Reports claim that Verizon is close to renegotiating its deal to acquire Yahoo’s internet assets — and it could be coming down by as much as $250 million.
NEW YORK–Verizon has long boasted as having the most reliable and robust wireless network. Despite inroads made by rivals, Verizon can still make that claim.
That’s according to the independent testing firm RootMetrics, which declared Verizon the “undisputed leader in terms of coverage and network reliability.”
Nationally, Verizon took top honors in all six test categories for the second straight testing period: overall performance, network reliability, network speed, data performance, call performance, and text performance.
Runner-up AT&T earned second place finishes in five of the six.
Verizon also won 39 of the 50 states outright, compared to just two states for AT&T and none for Sprint or T-Mobile. If you count ties, Verizon was tops in 48 of the 50 states. T-Mobile slipped in the states’ tally.
Verizon Wireless Chief Network Officer Nicki Palmer insists Verizon has widened its lead. “The big story to me is with all these (competitive) claims out there, it’s not even a parity discussion. We have gotten better over the course of the year, so the difference is bigger than it used to be,” she said in an interview.
Without specifically mentioning RootMetrics by name, T-Mobile’s chief technology officer Neville Ray begged to differ in a company blog, in part, he says, because Verizon paid millions to consultants.
Verizon countered that it buys the rights to study the data to look for areas to enhance its network, and to use for marketing purposes since the results are so good.
Francis Sideco, IHS Markit vice president for semiconductors, IT & networking, says that regardless of who subscribes to RootsMetric data, it “remains completely and steadfastly independent, and there is zero outside influence over our testing, our analysis, and our results.” IHS bought RootMetrics last year.
The latest network tests were conducted during the second half of 2016.
That the carriers are constantly going at each’s other throats has become the norm in the fiercely contested wireless industry. The wireless wars heated up again just over a week ago when Verizon became the last of the major carriers to offer consumers a fresh “unlimited” plan. Rivals responded by tweaking their own unlimited offerings.
How the tests are done. RootMetrics uses off-the-shelf smartphones to determine the results, with the testers able to measure how each carrier did in the same location at the same time. The firm conducted 3,690,123 tests in all, covering 100% of the population in all 50 states. Drive tests covered 249,935 miles; 4,283 indoor locations were tested.
The firm also drills down to the state level, where AT&T and Sprint though still trailing are making gains, and in 125 most populated metro areas.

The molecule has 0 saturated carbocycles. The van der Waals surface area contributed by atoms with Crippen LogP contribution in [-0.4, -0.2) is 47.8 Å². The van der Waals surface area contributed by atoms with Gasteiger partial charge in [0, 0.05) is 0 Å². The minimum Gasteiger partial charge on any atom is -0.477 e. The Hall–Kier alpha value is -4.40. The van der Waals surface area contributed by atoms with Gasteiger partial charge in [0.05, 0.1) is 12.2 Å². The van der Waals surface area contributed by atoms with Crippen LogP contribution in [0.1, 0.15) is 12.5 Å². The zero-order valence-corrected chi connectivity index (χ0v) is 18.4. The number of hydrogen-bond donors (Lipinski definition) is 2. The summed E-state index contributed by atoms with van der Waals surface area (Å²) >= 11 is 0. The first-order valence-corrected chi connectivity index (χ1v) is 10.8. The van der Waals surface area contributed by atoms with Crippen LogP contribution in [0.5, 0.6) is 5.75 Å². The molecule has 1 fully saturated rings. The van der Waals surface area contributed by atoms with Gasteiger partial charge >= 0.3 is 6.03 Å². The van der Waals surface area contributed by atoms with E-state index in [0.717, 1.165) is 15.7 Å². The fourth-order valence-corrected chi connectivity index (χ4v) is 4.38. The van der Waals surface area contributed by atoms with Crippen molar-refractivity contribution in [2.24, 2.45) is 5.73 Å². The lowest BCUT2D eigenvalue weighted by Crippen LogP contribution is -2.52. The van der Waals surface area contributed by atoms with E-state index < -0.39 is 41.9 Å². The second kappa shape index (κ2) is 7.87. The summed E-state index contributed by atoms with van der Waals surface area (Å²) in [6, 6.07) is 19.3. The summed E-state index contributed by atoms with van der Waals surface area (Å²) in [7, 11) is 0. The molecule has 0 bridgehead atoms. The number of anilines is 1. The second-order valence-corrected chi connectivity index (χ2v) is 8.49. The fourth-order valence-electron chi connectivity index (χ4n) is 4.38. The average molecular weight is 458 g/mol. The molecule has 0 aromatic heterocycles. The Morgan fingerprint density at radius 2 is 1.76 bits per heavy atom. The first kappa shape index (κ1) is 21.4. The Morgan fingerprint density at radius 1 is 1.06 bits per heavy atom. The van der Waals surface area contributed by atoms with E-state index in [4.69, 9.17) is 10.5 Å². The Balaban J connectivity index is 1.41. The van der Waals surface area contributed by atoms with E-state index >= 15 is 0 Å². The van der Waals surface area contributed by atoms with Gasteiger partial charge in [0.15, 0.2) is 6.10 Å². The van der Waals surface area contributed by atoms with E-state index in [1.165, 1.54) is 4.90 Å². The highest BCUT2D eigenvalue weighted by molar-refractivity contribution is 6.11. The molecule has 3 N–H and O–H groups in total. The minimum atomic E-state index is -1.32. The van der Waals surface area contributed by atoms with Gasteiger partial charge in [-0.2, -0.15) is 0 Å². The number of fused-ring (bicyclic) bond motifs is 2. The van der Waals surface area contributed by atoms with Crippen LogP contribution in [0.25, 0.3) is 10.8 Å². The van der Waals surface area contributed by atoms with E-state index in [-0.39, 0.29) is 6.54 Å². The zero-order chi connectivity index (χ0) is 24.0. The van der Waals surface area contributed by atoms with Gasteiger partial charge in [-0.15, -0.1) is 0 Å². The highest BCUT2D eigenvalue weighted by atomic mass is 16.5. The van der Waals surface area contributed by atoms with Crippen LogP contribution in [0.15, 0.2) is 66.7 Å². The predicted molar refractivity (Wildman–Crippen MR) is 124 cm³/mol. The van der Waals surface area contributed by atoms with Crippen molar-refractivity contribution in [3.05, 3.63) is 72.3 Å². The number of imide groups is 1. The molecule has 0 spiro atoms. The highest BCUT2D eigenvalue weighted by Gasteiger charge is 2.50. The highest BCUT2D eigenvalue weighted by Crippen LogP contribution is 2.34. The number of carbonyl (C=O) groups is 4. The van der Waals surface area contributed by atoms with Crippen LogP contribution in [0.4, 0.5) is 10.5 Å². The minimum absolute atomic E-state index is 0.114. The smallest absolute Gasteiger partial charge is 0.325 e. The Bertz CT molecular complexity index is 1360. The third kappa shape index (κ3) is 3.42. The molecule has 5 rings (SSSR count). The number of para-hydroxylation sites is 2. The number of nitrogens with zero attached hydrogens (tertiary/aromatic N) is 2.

Verizon recorded median download speeds of 10 Mbps or faster in more markets than any other network tested, the study shows, though AT&T and T-Mobile weren’t far behind. Sprint showed moderate speed improvements compared to its results during the first half of 2016.
In his blog post, T-Mobile’s Ray isn’t convinced: “In a 2G world, these studies were everything. You needed paid consultants to drive around and measure network performance. Today, everyone is walking around with a frickin’ supercomputer in their pocket, and those smartphones can now tell us almost everything about network performance – with more granularity, better personalization and billions more data samples. But, that doesn’t stop Verizon from living in the past.”
Ray blogged that “crowd-sourced” data from real people is a better way to measure performance, and such testing shows that T-Mobile’s network is “pretty damn good and pretty damn fast.”
RootMetrics says its methodology has become an industry standard. “We rely on rigorous science when we test and analyze mobile performance, with the objective of delivering the most comprehensive, accurate, and independent view of the mobile landscape available anywhere,” Sideco said in a statement. “While we believe that crowdsource testing can add color to a consumer’s understanding of their mobile network, crowdsourced data by itself isn’t especially useful or reliable.” One glaring reason, he says, is that by self-selecting the data, that data can be biased.
All the carriers tout good news from industry studies wherever they can find it, of course. Last week, for example, AT&T crowed that it swept all six categories in a J.D. Power “Wireless Purchase Experience” study: the performance of store sales representatives, the facility, the website, phone sales representatives, offerings and promotions, and cost of service.
Meanwhile, despite Verizon’s network success, Palmer says her team is focused on the negative. This constant lookout for network problems, she says, “is because that’s the only way to fix them.”
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